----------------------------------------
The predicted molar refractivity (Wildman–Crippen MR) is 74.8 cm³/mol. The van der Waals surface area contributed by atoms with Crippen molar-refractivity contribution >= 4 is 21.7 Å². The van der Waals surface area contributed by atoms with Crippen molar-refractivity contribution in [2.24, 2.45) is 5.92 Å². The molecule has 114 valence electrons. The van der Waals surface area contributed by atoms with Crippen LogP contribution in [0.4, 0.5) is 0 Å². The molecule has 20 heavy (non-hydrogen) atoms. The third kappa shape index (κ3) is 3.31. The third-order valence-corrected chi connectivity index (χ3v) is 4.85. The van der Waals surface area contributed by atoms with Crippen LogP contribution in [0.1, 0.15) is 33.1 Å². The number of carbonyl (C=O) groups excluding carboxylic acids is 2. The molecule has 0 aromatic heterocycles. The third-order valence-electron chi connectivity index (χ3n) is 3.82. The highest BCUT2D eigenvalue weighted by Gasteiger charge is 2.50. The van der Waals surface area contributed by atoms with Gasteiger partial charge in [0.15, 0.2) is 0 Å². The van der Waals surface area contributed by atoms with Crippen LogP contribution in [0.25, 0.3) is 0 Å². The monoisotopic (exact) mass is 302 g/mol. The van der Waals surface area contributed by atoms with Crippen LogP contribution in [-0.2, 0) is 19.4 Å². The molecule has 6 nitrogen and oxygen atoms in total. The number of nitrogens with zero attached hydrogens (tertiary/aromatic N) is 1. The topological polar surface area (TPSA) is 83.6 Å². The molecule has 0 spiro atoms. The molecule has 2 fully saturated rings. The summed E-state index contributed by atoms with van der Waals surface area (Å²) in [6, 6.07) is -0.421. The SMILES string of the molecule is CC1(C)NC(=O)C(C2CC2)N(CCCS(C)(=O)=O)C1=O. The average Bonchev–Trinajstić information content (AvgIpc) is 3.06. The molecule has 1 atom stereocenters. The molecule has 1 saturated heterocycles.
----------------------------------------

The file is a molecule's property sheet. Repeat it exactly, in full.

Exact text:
The predicted molar refractivity (Wildman–Crippen MR) is 74.8 cm³/mol. The van der Waals surface area contributed by atoms with Crippen molar-refractivity contribution >= 4 is 21.7 Å². The van der Waals surface area contributed by atoms with Crippen molar-refractivity contribution in [2.24, 2.45) is 5.92 Å². The molecule has 114 valence electrons. The van der Waals surface area contributed by atoms with Crippen LogP contribution in [0.4, 0.5) is 0 Å². The molecule has 20 heavy (non-hydrogen) atoms. The third kappa shape index (κ3) is 3.31. The third-order valence-corrected chi connectivity index (χ3v) is 4.85. The van der Waals surface area contributed by atoms with Crippen LogP contribution in [0.1, 0.15) is 33.1 Å². The number of carbonyl (C=O) groups excluding carboxylic acids is 2. The molecule has 0 aromatic heterocycles. The third-order valence-electron chi connectivity index (χ3n) is 3.82. The highest BCUT2D eigenvalue weighted by Gasteiger charge is 2.50. The van der Waals surface area contributed by atoms with Gasteiger partial charge in [0.15, 0.2) is 0 Å². The van der Waals surface area contributed by atoms with Crippen LogP contribution in [0.25, 0.3) is 0 Å². The monoisotopic (exact) mass is 302 g/mol. The van der Waals surface area contributed by atoms with Crippen LogP contribution in [-0.2, 0) is 19.4 Å². The molecule has 6 nitrogen and oxygen atoms in total. The number of nitrogens with zero attached hydrogens (tertiary/aromatic N) is 1. The topological polar surface area (TPSA) is 83.6 Å². The molecule has 0 spiro atoms. The molecule has 2 fully saturated rings. The summed E-state index contributed by atoms with van der Waals surface area (Å²) in [6, 6.07) is -0.421. The SMILES string of the molecule is CC1(C)NC(=O)C(C2CC2)N(CCCS(C)(=O)=O)C1=O. The average Bonchev–Trinajstić information content (AvgIpc) is 3.06. The molecule has 1 atom stereocenters. The molecule has 1 saturated heterocycles.